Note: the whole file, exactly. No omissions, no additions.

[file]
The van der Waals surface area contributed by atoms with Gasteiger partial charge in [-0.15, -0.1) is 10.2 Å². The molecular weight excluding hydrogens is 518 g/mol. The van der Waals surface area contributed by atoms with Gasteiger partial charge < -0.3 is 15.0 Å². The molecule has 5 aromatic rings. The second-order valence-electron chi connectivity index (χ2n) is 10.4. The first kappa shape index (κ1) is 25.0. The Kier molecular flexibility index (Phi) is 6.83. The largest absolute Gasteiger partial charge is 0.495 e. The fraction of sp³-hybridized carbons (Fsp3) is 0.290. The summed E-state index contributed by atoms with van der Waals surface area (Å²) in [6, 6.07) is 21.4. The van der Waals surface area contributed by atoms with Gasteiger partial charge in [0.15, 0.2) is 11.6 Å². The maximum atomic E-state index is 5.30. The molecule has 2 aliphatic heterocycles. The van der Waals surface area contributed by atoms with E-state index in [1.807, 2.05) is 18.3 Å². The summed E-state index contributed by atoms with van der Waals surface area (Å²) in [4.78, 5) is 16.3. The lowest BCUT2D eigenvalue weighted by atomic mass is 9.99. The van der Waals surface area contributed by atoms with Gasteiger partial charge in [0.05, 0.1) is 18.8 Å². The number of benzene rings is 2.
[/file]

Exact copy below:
The van der Waals surface area contributed by atoms with Gasteiger partial charge in [-0.15, -0.1) is 10.2 Å². The molecular weight excluding hydrogens is 518 g/mol. The van der Waals surface area contributed by atoms with Gasteiger partial charge < -0.3 is 15.0 Å². The molecule has 5 aromatic rings. The second-order valence-electron chi connectivity index (χ2n) is 10.4. The first kappa shape index (κ1) is 25.0. The Kier molecular flexibility index (Phi) is 6.83. The largest absolute Gasteiger partial charge is 0.495 e. The fraction of sp³-hybridized carbons (Fsp3) is 0.290. The summed E-state index contributed by atoms with van der Waals surface area (Å²) in [6, 6.07) is 21.4. The van der Waals surface area contributed by atoms with Gasteiger partial charge in [0.15, 0.2) is 11.6 Å². The maximum atomic E-state index is 5.30. The molecule has 2 aliphatic heterocycles. The van der Waals surface area contributed by atoms with E-state index in [1.807, 2.05) is 18.3 Å². The summed E-state index contributed by atoms with van der Waals surface area (Å²) in [4.78, 5) is 16.3. The lowest BCUT2D eigenvalue weighted by atomic mass is 9.99. The van der Waals surface area contributed by atoms with Gasteiger partial charge in [0.05, 0.1) is 18.8 Å². The number of benzene rings is 2.